Tuesday, May 20, 2014

Garry Wills on the Title "Holy Father"

Garry Wills (self-identified Catholic, but rejecter of the papacy and transubstantiation), in "Why Priests?" has this interesting comment (p. 12):
Jesus is telling his Followers not to be like the Sadducees and Pharisees who seek the "first places":
Everything they do is done to impress people. They enlarge their tefillins and lengthen their tassels. They like the most important place at meals, and the chairs of honor in their synagogues, and to be cheered on the street, and to be called by people "Rabbi." You, however, must not be addressed as "Rabbi," since you have only one Teacher, and you are brothers to each other. Do not address any man on earth as father, since you have only one Father, and he is in heaven. And you must not be addressed as leaders, since you have only one Leader, the Messiah. The greater among you will be your servant. For whoever boosts himself up will be lowered, and whoever lowers himself down will be boosted up. (Mt. 23.5-12)
What could be more against this teaching than popes who adopt the title "Holy Father"?
Wills is exactly right.  While the "call no man father" command does not mean we can never in any way refer to other men as fathers, the kind of behavior it does prohibit is precisely the behavior of Roman Catholics, in elevating a single man above all others.

Wills continues (p. 12):
Thus the post-Gospel literature of the Jesus movement introduces people in administrative roles--Servants, Elders, Overseers. These are not charisms bestowed by the Spirit, but offices to which people are appointed by their fellow human beings--and once more the priesthood is missing from the list.
Wills is right again.  He goes on to explain what "Servants" (deacons), "Elders" (presbyters), and "Overseers" (bishops).  Wills notes that Paul, in his letters, uses the plural term "episkopoi" once (at Philippians 1:1).  Luke, in Acts, similarly reports Paul as using the plural term.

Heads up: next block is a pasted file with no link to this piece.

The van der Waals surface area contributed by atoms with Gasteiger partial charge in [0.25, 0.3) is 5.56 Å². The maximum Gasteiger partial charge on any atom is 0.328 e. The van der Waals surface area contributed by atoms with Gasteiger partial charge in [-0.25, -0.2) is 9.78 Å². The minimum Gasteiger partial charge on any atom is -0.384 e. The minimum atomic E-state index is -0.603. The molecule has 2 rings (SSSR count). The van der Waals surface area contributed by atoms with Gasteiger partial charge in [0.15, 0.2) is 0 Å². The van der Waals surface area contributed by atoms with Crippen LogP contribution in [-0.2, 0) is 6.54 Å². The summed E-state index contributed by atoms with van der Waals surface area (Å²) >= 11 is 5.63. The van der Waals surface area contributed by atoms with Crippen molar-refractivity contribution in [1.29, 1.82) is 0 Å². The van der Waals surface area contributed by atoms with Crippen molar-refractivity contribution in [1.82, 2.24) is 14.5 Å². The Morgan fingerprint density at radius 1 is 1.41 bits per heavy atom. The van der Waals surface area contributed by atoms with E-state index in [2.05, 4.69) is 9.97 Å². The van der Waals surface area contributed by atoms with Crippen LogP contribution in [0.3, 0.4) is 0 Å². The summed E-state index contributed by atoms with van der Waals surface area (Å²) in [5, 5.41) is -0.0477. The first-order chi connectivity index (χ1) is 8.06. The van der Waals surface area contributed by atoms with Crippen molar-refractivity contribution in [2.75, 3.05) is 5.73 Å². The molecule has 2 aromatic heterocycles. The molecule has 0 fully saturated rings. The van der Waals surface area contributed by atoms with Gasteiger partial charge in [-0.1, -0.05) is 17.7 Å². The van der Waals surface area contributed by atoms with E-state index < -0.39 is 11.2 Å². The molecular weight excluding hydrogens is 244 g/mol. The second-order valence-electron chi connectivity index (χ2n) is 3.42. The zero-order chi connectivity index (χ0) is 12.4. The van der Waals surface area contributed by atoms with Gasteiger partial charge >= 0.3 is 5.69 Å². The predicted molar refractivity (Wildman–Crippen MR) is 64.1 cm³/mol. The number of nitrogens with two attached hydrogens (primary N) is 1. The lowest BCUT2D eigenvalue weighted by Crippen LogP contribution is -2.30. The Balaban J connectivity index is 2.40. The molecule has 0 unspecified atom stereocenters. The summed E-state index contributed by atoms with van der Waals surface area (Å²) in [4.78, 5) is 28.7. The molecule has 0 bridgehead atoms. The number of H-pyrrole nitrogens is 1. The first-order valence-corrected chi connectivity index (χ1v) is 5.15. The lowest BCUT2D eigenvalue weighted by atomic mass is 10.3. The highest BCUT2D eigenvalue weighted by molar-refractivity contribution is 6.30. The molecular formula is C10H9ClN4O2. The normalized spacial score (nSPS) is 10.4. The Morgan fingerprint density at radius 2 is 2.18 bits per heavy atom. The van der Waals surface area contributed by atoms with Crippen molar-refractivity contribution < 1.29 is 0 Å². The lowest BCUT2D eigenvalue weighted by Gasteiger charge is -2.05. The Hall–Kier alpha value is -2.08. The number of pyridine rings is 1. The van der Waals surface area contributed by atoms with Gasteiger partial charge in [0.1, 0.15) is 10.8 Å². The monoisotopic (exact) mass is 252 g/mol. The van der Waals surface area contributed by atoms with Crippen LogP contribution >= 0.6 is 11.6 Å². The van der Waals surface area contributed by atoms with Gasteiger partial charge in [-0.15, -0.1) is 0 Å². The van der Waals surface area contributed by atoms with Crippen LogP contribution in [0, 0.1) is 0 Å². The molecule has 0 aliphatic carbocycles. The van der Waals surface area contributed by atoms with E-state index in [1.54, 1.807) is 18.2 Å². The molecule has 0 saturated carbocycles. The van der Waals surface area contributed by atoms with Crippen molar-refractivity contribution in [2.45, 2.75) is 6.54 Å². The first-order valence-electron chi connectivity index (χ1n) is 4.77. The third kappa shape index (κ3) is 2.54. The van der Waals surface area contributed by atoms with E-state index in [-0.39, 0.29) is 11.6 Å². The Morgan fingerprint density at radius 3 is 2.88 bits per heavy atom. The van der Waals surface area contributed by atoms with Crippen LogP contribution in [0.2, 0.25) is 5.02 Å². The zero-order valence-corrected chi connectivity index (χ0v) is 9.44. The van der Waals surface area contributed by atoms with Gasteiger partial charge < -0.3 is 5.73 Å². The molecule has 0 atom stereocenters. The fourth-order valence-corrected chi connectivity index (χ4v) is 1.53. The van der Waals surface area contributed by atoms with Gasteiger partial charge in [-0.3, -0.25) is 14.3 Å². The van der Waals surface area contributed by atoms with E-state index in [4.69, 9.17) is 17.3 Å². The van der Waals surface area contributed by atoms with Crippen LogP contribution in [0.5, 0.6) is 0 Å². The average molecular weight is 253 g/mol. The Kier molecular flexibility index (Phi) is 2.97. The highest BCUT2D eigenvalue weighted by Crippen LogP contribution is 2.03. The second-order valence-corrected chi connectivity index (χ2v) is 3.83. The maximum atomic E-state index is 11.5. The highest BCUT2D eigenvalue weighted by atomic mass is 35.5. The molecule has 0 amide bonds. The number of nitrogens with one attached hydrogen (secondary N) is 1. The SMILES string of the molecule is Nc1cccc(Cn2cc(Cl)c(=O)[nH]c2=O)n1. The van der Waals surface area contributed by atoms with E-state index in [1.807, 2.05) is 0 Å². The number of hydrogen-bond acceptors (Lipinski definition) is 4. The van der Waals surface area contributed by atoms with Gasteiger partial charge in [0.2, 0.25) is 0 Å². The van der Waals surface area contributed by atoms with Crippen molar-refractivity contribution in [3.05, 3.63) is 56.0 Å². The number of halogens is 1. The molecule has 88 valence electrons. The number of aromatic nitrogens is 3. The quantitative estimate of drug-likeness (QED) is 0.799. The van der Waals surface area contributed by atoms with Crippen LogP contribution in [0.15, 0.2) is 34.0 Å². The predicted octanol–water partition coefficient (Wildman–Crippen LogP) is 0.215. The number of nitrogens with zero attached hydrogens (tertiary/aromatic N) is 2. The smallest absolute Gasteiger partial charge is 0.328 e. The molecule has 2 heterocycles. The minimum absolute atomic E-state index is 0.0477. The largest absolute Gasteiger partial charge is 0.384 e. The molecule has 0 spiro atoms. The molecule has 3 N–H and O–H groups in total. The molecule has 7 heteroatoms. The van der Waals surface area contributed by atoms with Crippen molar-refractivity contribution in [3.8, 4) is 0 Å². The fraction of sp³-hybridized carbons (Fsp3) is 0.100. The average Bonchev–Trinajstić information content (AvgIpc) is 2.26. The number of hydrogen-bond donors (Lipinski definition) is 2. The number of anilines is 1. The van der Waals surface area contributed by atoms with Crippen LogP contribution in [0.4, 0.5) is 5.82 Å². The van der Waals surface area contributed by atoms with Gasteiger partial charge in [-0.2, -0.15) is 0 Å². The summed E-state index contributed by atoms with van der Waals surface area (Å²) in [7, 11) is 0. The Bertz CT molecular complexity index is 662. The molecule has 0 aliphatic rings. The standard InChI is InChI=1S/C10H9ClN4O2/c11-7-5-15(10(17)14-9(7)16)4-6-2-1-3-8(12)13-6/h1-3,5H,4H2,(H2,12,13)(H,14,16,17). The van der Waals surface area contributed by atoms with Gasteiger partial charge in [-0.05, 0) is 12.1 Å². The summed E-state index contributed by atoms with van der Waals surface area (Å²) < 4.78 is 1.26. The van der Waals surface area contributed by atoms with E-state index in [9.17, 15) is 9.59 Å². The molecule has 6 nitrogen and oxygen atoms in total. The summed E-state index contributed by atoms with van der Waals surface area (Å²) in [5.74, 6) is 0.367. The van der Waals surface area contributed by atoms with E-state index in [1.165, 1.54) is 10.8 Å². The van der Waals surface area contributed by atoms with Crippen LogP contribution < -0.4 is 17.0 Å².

In Philippians 1:1, Paul and Timothy greet, as Wills explains (p. 13) "(1) God's people, (2) the Overseers, (3) the Servants."  These are the overseers, plural, for the church at Philippi.  Similarly, at Acts 20:28, Paul speaks to the overseers, again plural, of the church at Ephesus.

In two other cases, the singular form is used, but even there the occurs in conjunction with elders (presbyteroi plural) or board of elders (presbyterion - which implies a plurality of people).

I would, naturally, disagree with Wills' suggestion (p. 14) that these possibly later singular usages point towards a development of the monarchical episcopate, such as argued-for by the letters of Ignatius.  Nevertheless, Wills historical points that Paul's usage suggests that the leadership of the church is not a leadership by one, but by plurality of more or less equals.

Furthermore, Wills is right in noting the fundamental distinction and discontinuity between the apostles (whose gift was a charism of the Holy Spirit) and the elders/bishops that followed them, whose appointment was by men, even those who were appointed by the apostles themselves.  Even though these offices of deacon and elder are divinely authorized offices, they are divinely authorized in a different way from the apostolic office.

Significantly - both for Wills and us - none of this pointed to a priest or high priest over the local assembly.  The apostles themselves were not priests, and they did not even set up a human office of priest.

- TurretinFan